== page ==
Bootstrap Conservation

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Published on: Apr. 2, 1997

Last revision: Oct. 26, 2010

Bonebrake, Earthways and Oxbow. If you lump all three names together you might think you stumbled into a history book of 19th century political slang: Carpetbaggers, Boodlers, Mugwumps and Bonebrakes? Not a bad guess, but the only thing they have in common with old political labeling is that they sprung up in their communities due to grass roots support.

The Bonebrake Center for Nature and History, named for the family who donated the house and land, is in Salem. The Earthways Home is a large brick house in St. Louis, restored to help teach people how dwellings can be made highly energy-efficient. The Oxbow Lake and Nature Trail lies just south of Bethel near the North River - an outdoor classroom and trail serving a neighboring rural school.

While physically and geographically remote from each other, these three areas have something in common: each one is a stellar example of a community-based place where local residents can learn about conservation and their outdoor environment.

Salem's Center for nature and History

Two blocks from the Dent County courthouse in Salem, there stands a formidable two-story, white house built in the 1880s. In June 1988, a group of Salem-area residents proposed a plan to turn the house and surrounding 12 acres, located at 601 N. Hickory, into a community education center. The owners of the property, descendants of the Bonebrake family, approved the plan the following year and donated the house and land to the then-recently incorporated Bonebrake-McMurtrey Foundation, which operates the Center. From the start, the Bonebrake family's generosity has been complemented by volunteers' energy and commitment. An outdoor educational and historical centerpiece for the Salem community was born.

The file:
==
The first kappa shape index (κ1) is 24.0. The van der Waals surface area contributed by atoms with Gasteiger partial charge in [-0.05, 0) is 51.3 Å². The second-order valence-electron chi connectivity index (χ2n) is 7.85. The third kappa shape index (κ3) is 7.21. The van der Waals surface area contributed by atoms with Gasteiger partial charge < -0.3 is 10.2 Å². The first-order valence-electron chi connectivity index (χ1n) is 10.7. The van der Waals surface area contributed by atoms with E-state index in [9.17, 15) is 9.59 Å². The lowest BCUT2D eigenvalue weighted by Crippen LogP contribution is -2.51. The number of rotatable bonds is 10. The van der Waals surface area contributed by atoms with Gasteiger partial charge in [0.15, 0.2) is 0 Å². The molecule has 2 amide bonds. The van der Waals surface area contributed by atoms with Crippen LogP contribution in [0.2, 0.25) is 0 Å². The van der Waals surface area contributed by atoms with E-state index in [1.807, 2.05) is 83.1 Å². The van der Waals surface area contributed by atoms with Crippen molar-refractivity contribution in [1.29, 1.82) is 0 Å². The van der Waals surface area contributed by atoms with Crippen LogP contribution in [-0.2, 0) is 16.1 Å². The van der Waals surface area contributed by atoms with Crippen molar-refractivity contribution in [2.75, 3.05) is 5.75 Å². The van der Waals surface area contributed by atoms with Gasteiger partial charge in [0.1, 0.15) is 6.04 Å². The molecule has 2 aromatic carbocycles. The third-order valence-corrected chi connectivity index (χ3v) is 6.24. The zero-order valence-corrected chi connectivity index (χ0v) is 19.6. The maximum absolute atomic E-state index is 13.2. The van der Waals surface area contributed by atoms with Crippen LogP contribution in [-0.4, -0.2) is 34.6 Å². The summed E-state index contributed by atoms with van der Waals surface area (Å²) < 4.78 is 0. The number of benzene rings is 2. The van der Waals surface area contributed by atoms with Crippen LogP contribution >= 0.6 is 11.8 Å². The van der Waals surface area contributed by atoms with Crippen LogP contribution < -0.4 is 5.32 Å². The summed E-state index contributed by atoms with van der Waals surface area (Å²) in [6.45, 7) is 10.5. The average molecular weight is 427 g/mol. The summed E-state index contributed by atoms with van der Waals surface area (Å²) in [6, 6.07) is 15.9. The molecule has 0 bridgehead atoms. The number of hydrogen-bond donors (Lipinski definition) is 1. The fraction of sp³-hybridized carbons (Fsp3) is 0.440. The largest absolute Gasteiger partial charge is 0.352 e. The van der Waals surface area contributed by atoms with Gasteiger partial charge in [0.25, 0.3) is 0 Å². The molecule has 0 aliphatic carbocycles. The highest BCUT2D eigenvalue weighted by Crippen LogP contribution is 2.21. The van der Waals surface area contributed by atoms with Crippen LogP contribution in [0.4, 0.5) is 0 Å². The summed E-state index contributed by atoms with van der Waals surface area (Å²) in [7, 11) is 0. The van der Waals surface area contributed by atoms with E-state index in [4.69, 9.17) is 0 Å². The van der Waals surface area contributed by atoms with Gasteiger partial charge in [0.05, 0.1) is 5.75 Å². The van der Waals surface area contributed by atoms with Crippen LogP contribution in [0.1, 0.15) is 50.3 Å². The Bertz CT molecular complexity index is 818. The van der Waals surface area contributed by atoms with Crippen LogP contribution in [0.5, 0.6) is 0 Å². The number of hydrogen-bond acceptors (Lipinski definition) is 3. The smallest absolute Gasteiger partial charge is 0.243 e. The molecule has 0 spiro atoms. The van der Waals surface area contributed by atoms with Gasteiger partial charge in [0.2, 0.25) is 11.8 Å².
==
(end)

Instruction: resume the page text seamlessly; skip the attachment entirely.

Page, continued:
From the back steps of the house, a natural yard sweeps down the hill to a spring-fed pond. An overlook, boardwalk and soft trails mowed through the prairie grass lead visitors on an easy hike through 12 acres and several changing habitats. One trail winds over a frog-filled creek, along the edge of a grove of young pine trees and through blooming prairie flowers to the shade of an oak tree with a girth of about two and one-half feet. The Bonebrake Center for Nature and History is a peaceful, natural oasis in the heart of a busy town.

Peaceful, that is, until 45 kids charge over from the neighboring junior high school for an outdoor biology class. Or 20 toddlers arrive - all at once - for a fall leaf project. Or until the annual Bucket Brigade commences, a program about water and its role in the environment and importance to people. "Wear comfortable clothes," reads the flyer announcing the event. "And be prepared to get wet!"